LAC countries would be even more dependent on mining activity for their finance and economy, with subsequent risks of economic and fiscal instability, corruption, inappropriate use of public revenues, environment degradation, and human rights violations. If we don’t ensure a strong civil society engagement in decision-making regarding mining policies and projects, extensive mineral extraction will result in more negative social and environmental impacts; especially on the indigenous, peasant, and afro-descendent communities, and more particularly on women, youth and children. This is all the more alarming given widespread civic space restrictions in some of the region’s countries, deepened with the pandemic. Countries where land defenders are being harassed, attacked, and murdered, thus deterring activism and opposition against damaging policies and projects.

A strong, diverse, and united civil society to ensure a just energy transition

All these elements highlight the need to act quickly to ensure a just energy transition in LAC, one that addresses the historical environmental and social debts of the extractive sector, avoids future negative impacts, and puts people at the centre. A strong, diverse, and united civil society, including grassroots communities and movements, women’s groups, and vulnerable populations, plays a key role in addressing the challenges that the region is already facing.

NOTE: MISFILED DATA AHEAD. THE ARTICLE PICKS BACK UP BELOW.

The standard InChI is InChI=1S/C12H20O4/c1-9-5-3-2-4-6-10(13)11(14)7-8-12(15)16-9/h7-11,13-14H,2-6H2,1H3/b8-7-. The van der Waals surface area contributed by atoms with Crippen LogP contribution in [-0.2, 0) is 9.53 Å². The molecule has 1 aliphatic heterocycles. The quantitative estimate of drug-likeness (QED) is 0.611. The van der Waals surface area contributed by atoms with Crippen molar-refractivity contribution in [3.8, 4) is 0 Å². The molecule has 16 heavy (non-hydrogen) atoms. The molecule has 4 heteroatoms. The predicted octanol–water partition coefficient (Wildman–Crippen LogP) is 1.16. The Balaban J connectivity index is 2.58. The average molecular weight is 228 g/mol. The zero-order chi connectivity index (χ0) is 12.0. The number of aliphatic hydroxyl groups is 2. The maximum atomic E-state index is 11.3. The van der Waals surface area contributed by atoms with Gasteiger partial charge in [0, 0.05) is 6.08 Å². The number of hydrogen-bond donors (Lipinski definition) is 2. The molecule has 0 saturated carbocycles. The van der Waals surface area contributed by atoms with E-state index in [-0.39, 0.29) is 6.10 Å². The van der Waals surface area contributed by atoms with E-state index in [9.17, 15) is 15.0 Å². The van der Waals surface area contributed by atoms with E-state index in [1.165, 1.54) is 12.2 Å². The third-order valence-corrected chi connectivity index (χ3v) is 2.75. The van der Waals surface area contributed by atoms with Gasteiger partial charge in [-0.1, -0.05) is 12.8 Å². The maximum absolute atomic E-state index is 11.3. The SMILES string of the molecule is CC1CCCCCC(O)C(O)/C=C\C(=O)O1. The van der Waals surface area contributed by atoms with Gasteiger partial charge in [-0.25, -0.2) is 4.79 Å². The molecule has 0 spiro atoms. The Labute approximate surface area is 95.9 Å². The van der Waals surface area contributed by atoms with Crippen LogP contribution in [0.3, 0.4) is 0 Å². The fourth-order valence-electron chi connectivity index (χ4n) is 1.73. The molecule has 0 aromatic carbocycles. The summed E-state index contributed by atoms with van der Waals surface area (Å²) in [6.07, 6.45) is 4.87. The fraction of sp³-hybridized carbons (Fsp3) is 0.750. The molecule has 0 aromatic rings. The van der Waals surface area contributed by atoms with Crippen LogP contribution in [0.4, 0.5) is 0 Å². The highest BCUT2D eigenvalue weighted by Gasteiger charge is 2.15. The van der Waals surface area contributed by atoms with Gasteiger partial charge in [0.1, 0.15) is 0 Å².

In this context, PWYP aims to support, boost and amplify the important work that civil society is doing, in response to demand from organisations across the continent who have been working on these issues for the decades and with which PWYP has been collaborating for years via the Latin American Network on Extractive Industries (RLIE).

As a first step in this direction, on 3 March, the PWYP Global Council welcomed the first PWYP national coalition in LACLa Mesa de Sociedad Civil para la Transparencia en las Industrias Extractivas in Colombia. With the creation of the new LAC Regional Coordination, our efforts in the coming years will continue to focus on strengthening and broadening the civil society movement by incubating or affiliating national PWYP coalitions in other Latin American and Caribbean countries.